In many ways there's nothing wrong with that but the demon&dark souls always felt special and unique despite their similarities,they werent perfect and were full of highs and lows but they were willing to take risks by having really hidden areas,cutting player's life's in half,etc. Meanwhile Dark souls 2 while doesnt suffer from any of the lowest points of the previous games like blighttown or bed of chaos it also doesnt reach the heights those games did,there's no Ash Lake moment or a Maiden Astrea in DK2,the closest the game gets to this it's in the Dragon's Eire but even then once you get past the pretty visuals it's quite dull to be honest. If you want a better example just look at the torch system that was hyped to be game-changing and ended up pointless to the Tomb of the Giants,in one the system was neutered to the point of being irrelevant and in the other the devs had no fear in throwing you in a pitch black area with no torches at all and let you figured things out by yourself,and I hate the Tomb of the Giants! but I apreciate it's existence in DK1 alot more now because,pardon the pun,it had a soul to it while Dark souls 2 doesnt feel like it has one.

3 word review: "By the numbers"

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Re: Our next podcast recording - Dark Souls II

Post by Nekemancer »

Dark Souls 2 is a game that falls short of greatness by mere inches. It had significant improvements in some areas, PvP being the strongest and most notable upgrade over Dark Souls 1. But I had a constant feeling of it being almost great, and it suffered a lot in my mind for it. The combat still feels great, it's a strong mechanical improvement overall. But the "wheel-and-spokes" world design instead of shortcuts for connections led to a tremendous number of bonfires and a feeling of disconnectedness of the world. I don't really feel like the warp ability off the bat was a major problem, but it didn't help that feeling either.

For reference, my perspective is as a Strength based character that completed the full original game and DLC, but not Scholar of the First Sin.

I'm sure you all covered during the cast, but one of the biggest problems gameplay-wise was moving to estus + gems for healing. I think that it really messed with how they would balance zones and bosses.

The bosses were ok. Some were potentially cool but mishandled, like Pursuer, Darklurker, Smelter Demon and Skeleton Lords. Some were just bad or boring, Covetous Demon, Demon of Song, Ancient Dragon, and Dragonrider(s) for example. There were some great ones too, such as Looking Glass Knight, Defender/Watcher, Sinh, Fume, Robber/Soldier/Explorer, Alonne and Ivory King. Sadly, I found that the overall boss experience was mostly forgettable. As a side note, I was incredibly disappointed by how easy Vendrick and Nashandra were. Vendrick had a spot on his leg where none of his moves could even hit you, while Nashandra just never was the slightest bit of a threat.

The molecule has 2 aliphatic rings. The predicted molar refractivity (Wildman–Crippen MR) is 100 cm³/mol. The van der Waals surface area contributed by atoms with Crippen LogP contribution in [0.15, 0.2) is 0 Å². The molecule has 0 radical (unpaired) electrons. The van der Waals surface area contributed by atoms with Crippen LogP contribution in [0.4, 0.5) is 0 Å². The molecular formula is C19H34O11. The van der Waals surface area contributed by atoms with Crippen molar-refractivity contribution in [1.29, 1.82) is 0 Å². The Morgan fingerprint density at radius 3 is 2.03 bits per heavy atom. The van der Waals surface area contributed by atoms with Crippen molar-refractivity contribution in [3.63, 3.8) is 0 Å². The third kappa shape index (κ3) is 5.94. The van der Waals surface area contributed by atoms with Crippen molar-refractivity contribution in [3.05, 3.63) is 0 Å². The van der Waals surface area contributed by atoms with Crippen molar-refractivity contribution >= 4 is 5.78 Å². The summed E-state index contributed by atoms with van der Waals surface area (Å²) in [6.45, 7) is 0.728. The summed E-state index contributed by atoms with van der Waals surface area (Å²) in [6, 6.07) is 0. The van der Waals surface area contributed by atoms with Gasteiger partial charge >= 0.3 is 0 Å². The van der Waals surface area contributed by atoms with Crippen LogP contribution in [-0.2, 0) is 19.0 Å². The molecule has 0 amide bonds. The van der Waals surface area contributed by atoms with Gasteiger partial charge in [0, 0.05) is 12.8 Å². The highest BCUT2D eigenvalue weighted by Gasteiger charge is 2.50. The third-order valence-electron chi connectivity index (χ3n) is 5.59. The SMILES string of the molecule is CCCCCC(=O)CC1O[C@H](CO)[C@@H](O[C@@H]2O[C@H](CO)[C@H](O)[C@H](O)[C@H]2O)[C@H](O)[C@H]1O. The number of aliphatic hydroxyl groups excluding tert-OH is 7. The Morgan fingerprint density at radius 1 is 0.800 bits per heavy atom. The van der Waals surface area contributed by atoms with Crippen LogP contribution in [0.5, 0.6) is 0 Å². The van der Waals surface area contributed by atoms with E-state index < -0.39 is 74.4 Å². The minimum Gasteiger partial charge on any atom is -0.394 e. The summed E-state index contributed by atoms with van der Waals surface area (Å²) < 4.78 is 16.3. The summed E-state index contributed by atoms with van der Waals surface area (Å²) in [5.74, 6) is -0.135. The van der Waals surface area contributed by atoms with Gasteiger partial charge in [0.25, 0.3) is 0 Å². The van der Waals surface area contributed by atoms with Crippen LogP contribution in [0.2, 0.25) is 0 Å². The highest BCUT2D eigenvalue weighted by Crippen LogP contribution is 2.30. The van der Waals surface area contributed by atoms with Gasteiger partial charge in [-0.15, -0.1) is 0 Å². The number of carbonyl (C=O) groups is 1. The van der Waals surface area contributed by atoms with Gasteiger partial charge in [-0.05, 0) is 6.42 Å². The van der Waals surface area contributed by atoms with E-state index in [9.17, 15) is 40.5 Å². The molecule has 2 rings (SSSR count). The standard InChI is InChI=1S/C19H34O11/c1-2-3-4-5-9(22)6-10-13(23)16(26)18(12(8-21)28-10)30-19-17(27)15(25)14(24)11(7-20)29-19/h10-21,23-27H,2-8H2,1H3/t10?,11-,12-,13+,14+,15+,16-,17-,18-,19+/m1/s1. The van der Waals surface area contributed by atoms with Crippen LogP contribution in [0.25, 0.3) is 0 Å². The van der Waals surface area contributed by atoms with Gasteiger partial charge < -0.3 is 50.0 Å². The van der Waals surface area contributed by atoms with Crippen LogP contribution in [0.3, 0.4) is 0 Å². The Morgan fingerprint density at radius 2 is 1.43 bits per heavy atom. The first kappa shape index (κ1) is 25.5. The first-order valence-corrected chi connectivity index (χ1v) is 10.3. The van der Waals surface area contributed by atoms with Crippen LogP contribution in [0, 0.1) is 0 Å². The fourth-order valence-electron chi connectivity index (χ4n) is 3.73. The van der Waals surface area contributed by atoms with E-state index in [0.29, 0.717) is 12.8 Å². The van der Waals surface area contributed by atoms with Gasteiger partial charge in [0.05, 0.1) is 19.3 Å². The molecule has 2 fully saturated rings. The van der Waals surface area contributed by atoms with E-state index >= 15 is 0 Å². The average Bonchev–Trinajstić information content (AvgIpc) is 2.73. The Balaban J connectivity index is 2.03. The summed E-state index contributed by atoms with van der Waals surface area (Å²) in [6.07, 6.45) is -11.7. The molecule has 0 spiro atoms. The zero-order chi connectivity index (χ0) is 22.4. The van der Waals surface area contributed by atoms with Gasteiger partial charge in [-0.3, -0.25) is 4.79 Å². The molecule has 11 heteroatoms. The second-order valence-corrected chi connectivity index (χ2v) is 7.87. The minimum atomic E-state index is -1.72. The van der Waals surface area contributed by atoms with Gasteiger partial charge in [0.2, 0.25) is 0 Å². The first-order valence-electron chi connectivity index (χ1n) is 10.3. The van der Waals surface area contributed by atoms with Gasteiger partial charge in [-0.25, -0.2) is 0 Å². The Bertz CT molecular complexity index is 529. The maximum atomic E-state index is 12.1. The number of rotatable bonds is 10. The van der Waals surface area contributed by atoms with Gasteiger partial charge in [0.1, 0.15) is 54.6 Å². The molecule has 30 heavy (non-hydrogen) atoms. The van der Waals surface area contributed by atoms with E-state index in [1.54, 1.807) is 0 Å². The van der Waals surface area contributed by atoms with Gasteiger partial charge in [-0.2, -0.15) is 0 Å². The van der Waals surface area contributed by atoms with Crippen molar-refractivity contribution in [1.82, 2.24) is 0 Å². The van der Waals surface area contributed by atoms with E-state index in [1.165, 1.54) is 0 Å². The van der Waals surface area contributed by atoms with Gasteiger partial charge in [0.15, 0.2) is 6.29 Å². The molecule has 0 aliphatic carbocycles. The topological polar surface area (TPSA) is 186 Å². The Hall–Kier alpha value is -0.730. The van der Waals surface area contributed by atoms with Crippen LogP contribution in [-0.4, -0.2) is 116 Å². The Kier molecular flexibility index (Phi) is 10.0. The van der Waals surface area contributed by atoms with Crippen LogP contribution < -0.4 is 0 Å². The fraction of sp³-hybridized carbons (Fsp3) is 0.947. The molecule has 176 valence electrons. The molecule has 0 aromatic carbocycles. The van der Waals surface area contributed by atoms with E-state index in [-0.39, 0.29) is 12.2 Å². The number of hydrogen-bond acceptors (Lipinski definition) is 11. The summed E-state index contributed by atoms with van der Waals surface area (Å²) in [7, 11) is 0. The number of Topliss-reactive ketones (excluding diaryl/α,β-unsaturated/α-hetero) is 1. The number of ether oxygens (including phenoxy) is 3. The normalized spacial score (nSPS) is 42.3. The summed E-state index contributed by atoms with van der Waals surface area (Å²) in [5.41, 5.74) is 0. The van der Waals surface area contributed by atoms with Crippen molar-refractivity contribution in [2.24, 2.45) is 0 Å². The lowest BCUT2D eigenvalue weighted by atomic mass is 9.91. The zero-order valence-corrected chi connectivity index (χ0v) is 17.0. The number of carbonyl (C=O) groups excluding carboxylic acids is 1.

Probably the thing I felt the most let down by was how the NPCs were handled. There was so much potential for really interesting story development with them all, but they all had just a brief moment of doing stuff, then never reacted to the world around again. Most notable of this is the blacksmith and daughter storyline, and that of Lucatiel. For the smith and daughter, it really felt like there had been something there to end the story but it got cut, even if that wasn't the case. Lucatiel's handling was even more depressing for me. I played through the first part of DS2 a bit backwards, so I encountered Lucatiel out of order, and then missed one other meeting with her, so I was left with a really unfortunately vague perspective of her story.

The best description for the story that I have seen was that it feels like Dark Souls 1 was written in full, then chunks removed to create the general feeling of a whole world that you had to fill in the gaps, while Dark Souls 2 seems to be a story with holes written into it in the first place.

Good game, worth playing as a fan of the Souls series, but absolutely my least favorite of the Souls/Borne games by a significant margin. I think I dislike it more as time goes on and I replay DS1/Bloodborne and keep thinking about all the potential that DS2 had.

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Re: Dark Souls I, II & III

Post by James »

Thanks all for the responses. I had to edit a little for time on some of your comments, but hopefully retained the tone of what was said. I can only apologise and plead for your understanding; cramming a full discussion of Dark Souls II, the DLC and Scholar Of the First Sin into 2 hours wasn't an easy task.

I can't wait for this podcast to come out (not until 23rd of August, in case you too are waiting patiently - we recorded early to accommodate the tougher edit with 5 of us on), it was a really fascinating discussion!

Thanks again for all your feedback on Dark Souls II, it always adds so much! :D